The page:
And there’s a lot of people who just kind of want to try to live in 1999 or 2004, who are saying, “Oh, well, we got to face Russia and China and Iran,” and they’re not dealing with reality. I mean, my rule of thumb right now more and more is if somebody’s not dealing overtly and clearly and credibly with the scarcity of military power—but also our economic power and our political capital—they shouldn’t be taken seriously, their arguments are not serious. Because you don’t have to agree with me. But if we’re gonna have a serious strategic debate, you have to reckon with the fact that you can’t use things all over the place. So, the military is obvious. John Bolton was attacking me with this argument in mind and literally said, “Military resources are not zero-sum.” Which, last time I checked, planes and tanks can’t be in two places at once, and if you use a missile, it blows up, right? Not there anymore. So, just a blatantly fallacious argument. 

But it’s also true in sanctions. I put out something on Twitter this morning about sanctions where one of the concerns about sanctioning Russia with SWIFT is that it will continue to push people towards the Chinese system. It’s not a one-to-one thing, but a lot of these sanctions, if we use them, they’re going to create a catalyzing reaction, which is going to make it less useful—like antibiotics, it’s going to make it less useful next time, including if we want to use it against China. 

And not say that sanctions are a silver bullet against Russia or China, but if you’ve got one shot with deSWIFTing somebody and then after that everybody who could potentially be on your bad side doesn’t use it anymore, well, then you better be sure you’re using it in the best way. So, anyway, that’s kind of the overarching point. But I do think that we have to do things. We should absolutely be involved in Europe and stay engaged in Europe, but in a way that’s acutely conscious of the scarcity. 

And so, that’s mostly about the sanctions. Obviously, arming the Ukrainians and helping them try to defend themselves as much as possible and getting the Europeans to step up. But always conscious that we need to preserve the kind of crown jewels of our power assets for the China phase, particularly over time because, I mentioned this the sanctions issue, but if you use precision-guided munition in war, some of this can take years and years to rebuild, let alone like a stealthy, heavy bomber. I mean, those things take years—ships take years, if you lose ships, that’s big. So that creates a window. And to your point, yes, China might invade Taiwan within a window that’s created.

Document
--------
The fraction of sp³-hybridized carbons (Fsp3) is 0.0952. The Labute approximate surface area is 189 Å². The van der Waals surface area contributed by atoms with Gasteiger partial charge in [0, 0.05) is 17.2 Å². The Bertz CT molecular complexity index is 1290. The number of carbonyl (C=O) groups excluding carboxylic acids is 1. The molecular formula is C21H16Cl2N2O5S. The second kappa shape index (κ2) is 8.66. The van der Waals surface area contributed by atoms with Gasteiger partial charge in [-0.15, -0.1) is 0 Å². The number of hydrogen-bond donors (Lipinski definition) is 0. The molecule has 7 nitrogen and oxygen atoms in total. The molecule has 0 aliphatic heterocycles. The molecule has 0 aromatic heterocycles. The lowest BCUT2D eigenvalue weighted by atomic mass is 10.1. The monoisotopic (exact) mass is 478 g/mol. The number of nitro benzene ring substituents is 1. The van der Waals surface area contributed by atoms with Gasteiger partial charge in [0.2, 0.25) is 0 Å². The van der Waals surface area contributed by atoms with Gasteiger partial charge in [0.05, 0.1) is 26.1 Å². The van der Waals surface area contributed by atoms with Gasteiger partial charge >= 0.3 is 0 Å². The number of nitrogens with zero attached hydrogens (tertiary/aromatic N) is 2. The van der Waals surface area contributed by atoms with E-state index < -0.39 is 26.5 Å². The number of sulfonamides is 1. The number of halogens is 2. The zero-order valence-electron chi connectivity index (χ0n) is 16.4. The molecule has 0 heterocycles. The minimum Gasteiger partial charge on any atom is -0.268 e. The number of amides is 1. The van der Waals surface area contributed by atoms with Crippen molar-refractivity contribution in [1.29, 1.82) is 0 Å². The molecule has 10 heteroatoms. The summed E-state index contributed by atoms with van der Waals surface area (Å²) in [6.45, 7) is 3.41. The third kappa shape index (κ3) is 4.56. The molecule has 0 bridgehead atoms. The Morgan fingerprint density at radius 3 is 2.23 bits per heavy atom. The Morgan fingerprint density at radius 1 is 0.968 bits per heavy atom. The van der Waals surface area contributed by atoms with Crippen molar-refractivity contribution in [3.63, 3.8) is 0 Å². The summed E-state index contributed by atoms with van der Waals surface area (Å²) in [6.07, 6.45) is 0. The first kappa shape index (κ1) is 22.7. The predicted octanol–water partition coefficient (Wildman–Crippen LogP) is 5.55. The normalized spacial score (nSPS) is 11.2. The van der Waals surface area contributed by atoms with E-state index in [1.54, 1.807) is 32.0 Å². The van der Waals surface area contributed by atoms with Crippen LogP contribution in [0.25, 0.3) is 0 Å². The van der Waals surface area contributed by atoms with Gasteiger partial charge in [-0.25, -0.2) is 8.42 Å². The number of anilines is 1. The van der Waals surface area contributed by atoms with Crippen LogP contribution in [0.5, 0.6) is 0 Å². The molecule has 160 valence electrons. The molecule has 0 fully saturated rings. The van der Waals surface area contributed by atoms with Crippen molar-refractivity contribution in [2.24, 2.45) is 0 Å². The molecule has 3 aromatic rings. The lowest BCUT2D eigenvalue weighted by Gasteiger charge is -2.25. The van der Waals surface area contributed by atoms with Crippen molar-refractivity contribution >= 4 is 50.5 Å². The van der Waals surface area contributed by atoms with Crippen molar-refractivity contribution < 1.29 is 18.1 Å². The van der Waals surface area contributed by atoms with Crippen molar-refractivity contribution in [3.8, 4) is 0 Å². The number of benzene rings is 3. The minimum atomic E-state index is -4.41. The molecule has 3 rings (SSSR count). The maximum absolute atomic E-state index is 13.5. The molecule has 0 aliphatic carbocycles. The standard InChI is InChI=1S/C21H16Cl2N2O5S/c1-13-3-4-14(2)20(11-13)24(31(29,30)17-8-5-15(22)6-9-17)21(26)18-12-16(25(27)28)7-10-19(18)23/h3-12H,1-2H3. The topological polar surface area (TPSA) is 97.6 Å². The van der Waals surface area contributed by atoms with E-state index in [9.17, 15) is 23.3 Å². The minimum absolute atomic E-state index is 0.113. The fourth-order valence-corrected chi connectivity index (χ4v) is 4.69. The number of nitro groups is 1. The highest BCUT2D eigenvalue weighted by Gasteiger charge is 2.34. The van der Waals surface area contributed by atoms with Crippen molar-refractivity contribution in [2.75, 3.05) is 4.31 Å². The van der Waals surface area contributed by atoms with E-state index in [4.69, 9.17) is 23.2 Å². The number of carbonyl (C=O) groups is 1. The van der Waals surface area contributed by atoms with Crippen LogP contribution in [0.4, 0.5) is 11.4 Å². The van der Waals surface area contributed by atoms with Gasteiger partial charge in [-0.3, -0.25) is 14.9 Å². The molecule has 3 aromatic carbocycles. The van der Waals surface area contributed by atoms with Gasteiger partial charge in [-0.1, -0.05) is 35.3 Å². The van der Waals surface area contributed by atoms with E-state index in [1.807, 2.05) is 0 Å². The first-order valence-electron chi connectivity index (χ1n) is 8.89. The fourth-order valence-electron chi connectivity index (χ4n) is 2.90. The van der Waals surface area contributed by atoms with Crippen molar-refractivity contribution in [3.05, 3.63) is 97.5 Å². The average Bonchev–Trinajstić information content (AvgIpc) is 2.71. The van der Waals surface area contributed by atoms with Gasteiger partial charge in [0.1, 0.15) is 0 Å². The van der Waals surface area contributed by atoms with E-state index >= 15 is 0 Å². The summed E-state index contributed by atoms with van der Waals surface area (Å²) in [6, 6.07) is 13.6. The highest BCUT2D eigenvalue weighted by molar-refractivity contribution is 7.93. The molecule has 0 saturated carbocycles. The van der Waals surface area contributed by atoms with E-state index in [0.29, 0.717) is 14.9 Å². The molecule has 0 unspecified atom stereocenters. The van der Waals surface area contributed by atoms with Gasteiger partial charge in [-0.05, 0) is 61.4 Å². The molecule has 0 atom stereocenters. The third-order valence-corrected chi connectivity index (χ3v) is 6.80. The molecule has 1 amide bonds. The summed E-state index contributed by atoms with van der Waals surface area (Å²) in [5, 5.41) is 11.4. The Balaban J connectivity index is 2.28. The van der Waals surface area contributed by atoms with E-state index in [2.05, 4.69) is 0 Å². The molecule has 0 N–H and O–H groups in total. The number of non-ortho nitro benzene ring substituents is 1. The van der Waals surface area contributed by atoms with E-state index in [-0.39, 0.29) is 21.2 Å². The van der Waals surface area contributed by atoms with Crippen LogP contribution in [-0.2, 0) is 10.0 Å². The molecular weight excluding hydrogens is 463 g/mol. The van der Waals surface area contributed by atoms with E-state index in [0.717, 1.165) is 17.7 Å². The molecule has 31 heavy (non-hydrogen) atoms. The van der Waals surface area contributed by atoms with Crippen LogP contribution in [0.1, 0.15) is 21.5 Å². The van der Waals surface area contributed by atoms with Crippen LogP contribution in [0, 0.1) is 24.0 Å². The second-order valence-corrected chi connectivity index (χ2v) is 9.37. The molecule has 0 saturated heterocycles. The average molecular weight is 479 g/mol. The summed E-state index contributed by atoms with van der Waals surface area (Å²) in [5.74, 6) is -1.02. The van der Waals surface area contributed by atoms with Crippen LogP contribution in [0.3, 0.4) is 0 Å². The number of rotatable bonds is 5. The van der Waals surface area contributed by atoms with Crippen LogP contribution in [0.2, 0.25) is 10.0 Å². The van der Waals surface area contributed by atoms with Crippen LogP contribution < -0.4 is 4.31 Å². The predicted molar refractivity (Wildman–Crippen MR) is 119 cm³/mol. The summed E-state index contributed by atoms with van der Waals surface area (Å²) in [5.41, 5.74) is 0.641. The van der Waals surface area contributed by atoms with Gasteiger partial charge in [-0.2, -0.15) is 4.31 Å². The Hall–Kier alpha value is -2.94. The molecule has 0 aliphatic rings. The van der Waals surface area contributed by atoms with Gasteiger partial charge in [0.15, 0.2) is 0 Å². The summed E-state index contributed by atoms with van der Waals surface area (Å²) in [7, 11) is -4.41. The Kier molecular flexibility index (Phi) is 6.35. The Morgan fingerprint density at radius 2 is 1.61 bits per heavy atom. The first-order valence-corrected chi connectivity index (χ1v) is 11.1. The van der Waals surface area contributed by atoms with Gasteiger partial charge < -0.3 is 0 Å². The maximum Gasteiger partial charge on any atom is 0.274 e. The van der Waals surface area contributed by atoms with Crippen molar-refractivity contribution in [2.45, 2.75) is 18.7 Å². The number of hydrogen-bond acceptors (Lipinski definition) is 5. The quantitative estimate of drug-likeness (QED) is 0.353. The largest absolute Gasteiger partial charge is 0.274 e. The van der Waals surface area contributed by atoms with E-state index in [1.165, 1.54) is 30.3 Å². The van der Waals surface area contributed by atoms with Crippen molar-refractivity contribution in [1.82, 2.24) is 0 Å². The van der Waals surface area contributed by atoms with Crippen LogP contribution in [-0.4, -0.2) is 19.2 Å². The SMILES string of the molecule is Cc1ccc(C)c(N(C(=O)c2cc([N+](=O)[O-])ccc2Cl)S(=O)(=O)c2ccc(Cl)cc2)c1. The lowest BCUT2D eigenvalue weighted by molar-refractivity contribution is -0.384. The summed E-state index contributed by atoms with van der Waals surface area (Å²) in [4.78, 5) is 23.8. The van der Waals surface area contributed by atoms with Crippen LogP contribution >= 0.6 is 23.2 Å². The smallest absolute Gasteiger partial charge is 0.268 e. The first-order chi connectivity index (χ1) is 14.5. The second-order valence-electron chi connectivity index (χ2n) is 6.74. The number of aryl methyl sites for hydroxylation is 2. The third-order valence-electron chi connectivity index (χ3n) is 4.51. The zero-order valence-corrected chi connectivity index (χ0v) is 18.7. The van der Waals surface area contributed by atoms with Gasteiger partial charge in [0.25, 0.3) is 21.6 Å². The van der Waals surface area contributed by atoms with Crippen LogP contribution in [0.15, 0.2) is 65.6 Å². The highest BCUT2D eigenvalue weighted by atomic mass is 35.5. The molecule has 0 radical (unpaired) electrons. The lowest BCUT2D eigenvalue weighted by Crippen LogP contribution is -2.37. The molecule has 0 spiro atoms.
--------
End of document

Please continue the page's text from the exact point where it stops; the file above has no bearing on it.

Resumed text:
SEAN SPEER: If we can come back to Russia, I’ve heard and read your argument that the worst-case scenario would be for Russia to seize and digest Ukraine, and then move on elsewhere quickly. 

If you were still advising the U.S. president, what should the American government be doing at this point to respond to Russia’s invasion? How can the West effectively make Ukraine the graveyard of Putin’s expansionary ambitions?

ELBRIDGE COLBY: Well, that’s exactly right. I think my partner Wes, he put it very well in a Foreign Policy piece, and I recognize the human cost that’s involved here but I think we need to think about it in clear terms as a bleeding ulcer for Russia. What we don’t want is for Russia to be able to ingest Ukraine, reset its military forces, and Ukraine’s power resources, and then directly threaten NATO. That’s bad for us on multiple levels. And so, what we want to do is we want to make it as difficult and costly for them as possible without, of course, triggering escalation that is not in our interests. It’s not worth it to go to the nuclear brink, obviously, over Ukraine. 

I think in this context, we have a lot—I mean it’s a little bit snarky but I think it’s true, which is that the Soviets perfected this in Vietnam, in particular. They really tied us down and hurt us for many years through supplying the North Vietnamese and the Vietcong. And so, we can supply the Ukrainians, many of whom appear willing to fight and sacrifice themselves very, very admirably.